Look back at the North East of England's history throughout the latter part of this century, and you'll find a fair amount to be gloomy about.

But today the region is fighting back, with a new energy strategy that utilises the unique infrastructure sustained by a chemical industry that still finds its roots in the area. This makes renewable energy technologies well-suited to inward investment, and the necessary upscale of offshore wind in the UK is well catered for by a region that already has skills in the offshore sector, ready-made sites along its rivers, not to mention public sector R&D support that aims to turn the region into a European hub for fabrications, assembly and delivery of offshore wind turbines.

Regional development agency One NorthEast (which sets and implements strategic priorities in the region) has recognised the potential of these resources, earmarking the modern energy industry as one of its crucial pillar's for the region's regeneration.

According to Mark Pearson, One NorthEast's business strategy manager, the region's economy has specific resonance with climate change issues (not to mention high/volatile energy prices, and uncertain energy supply): “Currently estimated to be worth around £900m, [the North East's] energy-related activities employ around 45,000 people, and this incorporates the supply of fuels; energy generation, management, distribution and use; and related supply chains. The North East was, and remains to this day, the most energy intensive region in the UK”.

NaREC’s wind connection

The New and Renewable Energy Centre (NaREC), based in Northumberland, is a leading research and development platform for new, sustainable and renewable energy technologies and aims to play an important role in helping the UK Government meet its targets.

NaREC’s facilities offer testing and development of large wind turbine blades; marine renewables; offshore and subsea equipment; micro-renewables and high voltage electrical equipment. And its facilities are set to grow significantly as it has recently announced plans to build the world’s largest wind research and development campus.

As part of the plans, the new campus will provide a range of independent facilities and a platform for developing turbines above and beyond the current 5MW benchmark.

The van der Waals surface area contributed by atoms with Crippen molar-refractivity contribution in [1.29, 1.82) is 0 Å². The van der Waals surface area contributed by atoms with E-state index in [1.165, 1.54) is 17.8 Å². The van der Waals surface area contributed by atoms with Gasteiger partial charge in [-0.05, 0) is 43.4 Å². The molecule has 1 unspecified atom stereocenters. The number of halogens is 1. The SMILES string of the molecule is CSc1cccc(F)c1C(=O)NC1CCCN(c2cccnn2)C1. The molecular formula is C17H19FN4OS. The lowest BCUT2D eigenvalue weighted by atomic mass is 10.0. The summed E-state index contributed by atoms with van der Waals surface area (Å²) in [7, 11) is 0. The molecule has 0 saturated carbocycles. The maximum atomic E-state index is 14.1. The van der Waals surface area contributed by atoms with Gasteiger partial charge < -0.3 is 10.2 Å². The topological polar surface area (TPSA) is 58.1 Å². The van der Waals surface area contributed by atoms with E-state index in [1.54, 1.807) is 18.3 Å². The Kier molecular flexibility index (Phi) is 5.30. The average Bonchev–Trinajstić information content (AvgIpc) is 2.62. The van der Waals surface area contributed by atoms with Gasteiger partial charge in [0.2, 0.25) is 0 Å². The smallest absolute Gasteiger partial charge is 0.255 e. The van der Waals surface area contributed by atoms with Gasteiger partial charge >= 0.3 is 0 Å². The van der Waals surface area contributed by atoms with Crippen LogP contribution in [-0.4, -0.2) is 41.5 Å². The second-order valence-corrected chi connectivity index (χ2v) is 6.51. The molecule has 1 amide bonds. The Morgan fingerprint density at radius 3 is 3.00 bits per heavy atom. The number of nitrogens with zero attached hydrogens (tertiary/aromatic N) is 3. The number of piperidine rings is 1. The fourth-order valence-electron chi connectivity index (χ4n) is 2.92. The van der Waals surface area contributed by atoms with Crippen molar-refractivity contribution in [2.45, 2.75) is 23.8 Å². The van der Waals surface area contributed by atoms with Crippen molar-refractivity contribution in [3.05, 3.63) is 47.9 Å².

Stephen Wilson, director of wind energy at NaREC said, “Installed wind capacity worldwide is growing by 20 GW year on year. By 2050 the world could need over 1000 GW. The industry now needs to make rapid step changes in turbine technology; increasing capacity and improving reliability, to ensure that supply meets with such a demand”.

And he added, “our proposals are designed to prepare the industry for major growth in very large capacity turbines – giving manufacturers the expertise and resource to develop and test new systems, and the supply chain the opportunity to adapt to bigger, more challenging technology.”

US energy giant Clipper Windpower has already chosen to base its European R&D work at NaREC, as it works towards producing what is set to be the largest off shore wind turbine in the world with an output of 7.5 MW.

And looking further forward, NaREC is also part of a regional consortium, established to bid for licenses to develop off shore wind farms in the North Sea as part of a collective – Northumbria Off shore Wind Ltd (NOW).

NOW will bid for the UK’s Round Three off shore licences, and plans to form a new electricity supply company (ESCo) to offer the ‘green electricity’ created in the North Sea to both business and domestic consumers.

Another new development for NaREC is a partnership with Safety Technology to create a unique range of safety training and certification courses for the wind industry. The courses will be available at the facilities in Blyth and will help to ensure that wind farms across Europe are operating according to strict safety standards.

Petrochemical heritage offers invaluable infrastructure

North East England also produces 58% of the UK's petrochemical output and almost a third of its pharmaceutical production. The processing sector is represented by the North East Process Industry Cluster (NEPIC), which boasts 500 companies contributing an estimated £8bn to the regional economy and directly supporting 40,000 jobs, with another 280,000 supported indirectly.

Building on these strengths in chemicals and processing, companies like the Centre for Process Innovation (CPI) are working to drive new sustainable energy sources. CPI provides sustainable low carbon energy solutions by exploiting the chemical energy contained in materials; developing new feed-stocks; providing improved conservation and resource efficiency; and delivering critical demonstrator projects and infrastructure.

“The Tees Valley [in the North East] has been described as the best place in Europe to develop a low carbon energy economy due to its resident skills and infrastructure; proximity to feedstocks and fuels; and the region's tradition of know how and innovation,” says Nigel Perry, CEO of the CPI.